Back to top
Back to top

Texas Environmental Grantmakers Group

Formed in 1996, Texas Environmental Grantmakers Group (TEGG) is a loose federation of community, family, and corporate foundations, as well as a few individual donors, who explore the challenges and opportunities for environmental support in the state of Texas.

Use the following group name to search and to stay informed regarding TEGG content on the Philanthropy Southwest website: Texas Environmental Grantmakers Group (TEGG).

The topic for TEGG's fall meeting -- scheduled for Friday, October 12 in New Braunfels at the Headwaters of the Comal -- will be A network approach to preserve Texas's most precious lands and waters: Lessons from the Texas Hill Country

Texas’s most precious lands and waters face the mounting pressures of population growth and sprawl and a changing and unpredictable climate, and none more so than the iconic Texas Hill Country. Land fragmentation and consumption, coupled with groundwater pumping and rapid expansion of impermeable cover is inhibiting groundwater recharge and increasingly threatening open spaces, spring and stream flows, natural habitat and wildlife, and rural character and small-town charm. Challenges as systemic as these require an increasingly sophisticated and nimble approach, and natural resource conservation initiatives nationally are increasingly adopting a network governance framework to achieve this. Hear from regional funders, conservation strategy experts and the newly formed Texas Hill Country Conservation Network as they describe their experience in forming, funding and launching this network model and provide lessons that can inform regional conservation work across Texas. Find out more details and register here.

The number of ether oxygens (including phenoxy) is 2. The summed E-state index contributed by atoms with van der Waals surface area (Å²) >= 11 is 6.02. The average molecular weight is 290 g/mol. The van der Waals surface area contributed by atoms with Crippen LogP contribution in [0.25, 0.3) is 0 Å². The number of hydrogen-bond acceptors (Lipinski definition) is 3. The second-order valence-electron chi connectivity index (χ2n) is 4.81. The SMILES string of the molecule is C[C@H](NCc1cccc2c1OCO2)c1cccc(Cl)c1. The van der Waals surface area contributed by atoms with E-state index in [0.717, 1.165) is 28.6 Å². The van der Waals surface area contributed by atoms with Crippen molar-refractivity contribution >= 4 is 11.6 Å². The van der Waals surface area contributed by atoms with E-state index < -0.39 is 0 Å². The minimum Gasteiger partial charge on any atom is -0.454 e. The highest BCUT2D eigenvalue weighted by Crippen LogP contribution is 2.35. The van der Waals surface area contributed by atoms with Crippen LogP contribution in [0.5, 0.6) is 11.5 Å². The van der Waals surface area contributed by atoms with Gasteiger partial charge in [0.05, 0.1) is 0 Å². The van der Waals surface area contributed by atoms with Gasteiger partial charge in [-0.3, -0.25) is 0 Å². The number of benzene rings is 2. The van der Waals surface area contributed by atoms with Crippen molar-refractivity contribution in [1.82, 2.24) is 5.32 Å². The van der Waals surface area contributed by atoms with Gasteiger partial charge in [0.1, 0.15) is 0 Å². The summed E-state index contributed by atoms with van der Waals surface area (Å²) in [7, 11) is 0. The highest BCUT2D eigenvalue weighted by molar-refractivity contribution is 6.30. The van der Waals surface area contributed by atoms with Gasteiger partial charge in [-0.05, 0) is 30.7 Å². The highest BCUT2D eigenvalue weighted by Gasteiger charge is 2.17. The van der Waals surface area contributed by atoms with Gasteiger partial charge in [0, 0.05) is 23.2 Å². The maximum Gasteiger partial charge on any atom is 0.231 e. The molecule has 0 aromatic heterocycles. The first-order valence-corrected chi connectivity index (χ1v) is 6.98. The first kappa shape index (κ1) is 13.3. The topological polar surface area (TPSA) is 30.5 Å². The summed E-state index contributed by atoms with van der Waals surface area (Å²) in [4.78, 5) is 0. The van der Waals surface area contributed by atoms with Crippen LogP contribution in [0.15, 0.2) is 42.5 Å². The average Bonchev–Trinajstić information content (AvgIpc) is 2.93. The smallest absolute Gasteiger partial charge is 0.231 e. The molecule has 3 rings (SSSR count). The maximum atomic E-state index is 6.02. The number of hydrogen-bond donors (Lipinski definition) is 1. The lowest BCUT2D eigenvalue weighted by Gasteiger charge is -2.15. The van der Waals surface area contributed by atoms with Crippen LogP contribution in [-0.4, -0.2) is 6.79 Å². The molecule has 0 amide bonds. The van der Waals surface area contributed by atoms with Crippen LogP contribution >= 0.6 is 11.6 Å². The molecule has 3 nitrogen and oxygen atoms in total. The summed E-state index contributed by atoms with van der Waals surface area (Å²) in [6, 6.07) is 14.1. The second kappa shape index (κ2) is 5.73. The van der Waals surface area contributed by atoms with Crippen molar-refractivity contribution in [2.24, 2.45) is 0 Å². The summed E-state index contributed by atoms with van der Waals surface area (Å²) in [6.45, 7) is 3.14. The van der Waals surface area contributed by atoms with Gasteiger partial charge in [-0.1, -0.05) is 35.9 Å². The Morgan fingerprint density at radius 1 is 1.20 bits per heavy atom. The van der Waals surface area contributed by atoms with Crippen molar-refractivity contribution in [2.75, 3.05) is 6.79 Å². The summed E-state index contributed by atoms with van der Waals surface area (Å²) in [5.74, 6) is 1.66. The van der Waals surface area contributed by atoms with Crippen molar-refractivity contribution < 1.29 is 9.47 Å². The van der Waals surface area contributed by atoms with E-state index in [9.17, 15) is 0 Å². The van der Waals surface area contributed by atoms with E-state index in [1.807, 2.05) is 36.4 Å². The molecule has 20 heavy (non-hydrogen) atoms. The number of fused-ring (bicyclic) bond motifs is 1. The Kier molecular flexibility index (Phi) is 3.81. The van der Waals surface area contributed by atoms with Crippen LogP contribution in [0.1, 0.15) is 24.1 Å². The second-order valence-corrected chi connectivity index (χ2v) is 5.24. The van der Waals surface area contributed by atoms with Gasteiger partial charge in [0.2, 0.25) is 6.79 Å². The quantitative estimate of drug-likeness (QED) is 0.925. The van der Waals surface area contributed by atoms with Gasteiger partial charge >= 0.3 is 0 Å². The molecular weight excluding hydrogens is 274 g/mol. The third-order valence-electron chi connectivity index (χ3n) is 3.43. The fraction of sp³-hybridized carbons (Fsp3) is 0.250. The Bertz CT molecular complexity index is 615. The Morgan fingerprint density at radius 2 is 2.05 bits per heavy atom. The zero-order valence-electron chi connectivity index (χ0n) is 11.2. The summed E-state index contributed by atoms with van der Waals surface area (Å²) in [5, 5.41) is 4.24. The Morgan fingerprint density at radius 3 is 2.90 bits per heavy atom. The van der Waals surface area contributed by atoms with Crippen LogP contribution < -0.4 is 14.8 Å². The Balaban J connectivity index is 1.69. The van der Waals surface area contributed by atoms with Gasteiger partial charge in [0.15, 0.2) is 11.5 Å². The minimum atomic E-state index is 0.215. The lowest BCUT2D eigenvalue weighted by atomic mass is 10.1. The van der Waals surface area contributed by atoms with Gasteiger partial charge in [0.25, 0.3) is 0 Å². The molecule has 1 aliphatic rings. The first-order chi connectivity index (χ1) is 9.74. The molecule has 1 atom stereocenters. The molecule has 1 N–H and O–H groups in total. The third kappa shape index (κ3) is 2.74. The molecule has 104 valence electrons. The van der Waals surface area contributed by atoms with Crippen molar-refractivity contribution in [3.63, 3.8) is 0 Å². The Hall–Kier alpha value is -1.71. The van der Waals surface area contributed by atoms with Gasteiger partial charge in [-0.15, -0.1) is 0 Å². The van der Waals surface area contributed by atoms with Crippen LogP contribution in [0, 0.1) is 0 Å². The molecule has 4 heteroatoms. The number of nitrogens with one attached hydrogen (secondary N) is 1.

The State of the Gulf of Mexico: What We Know, What We Do Not Know and What We Need to Know about its Future

At TEGG’s spring meeting April 27 at the Harte Research Institute (HRI) for Gulf of Mexico Studies at Texas A&M University in Corpus Christi, Executive Director Larry McKinney, Ph.D. gave an overview of the work of HRI as well as a report on the health of the Gulf. The slide presentation can be viewed here. The presentation was followed by a tour of two of HRI's labs: the Coastal & Marine Geospatial Lab and the Center for Sportfish Science and Conservation.

Christopher Mace with Texas Parks and Wildlife's Coastal Fisheries Division gave an update on behalf of the Texas Alliance for America's Fish and Wildlife on the federal Recovering America's Wildlife Act.

 

National Initiative Underway To Support Imperiled Wildlife And Sensitive Habitat

HR 5650 would allocate $1.3 billion annually from existing revenue sources to effectively implement all 50 state Wildlife Action Plans.  Collectively, these plans identify and provide a roadmap to recover more than 12,000 nationally imperiled species, called Species of Greatest Conservation Need.

Read more.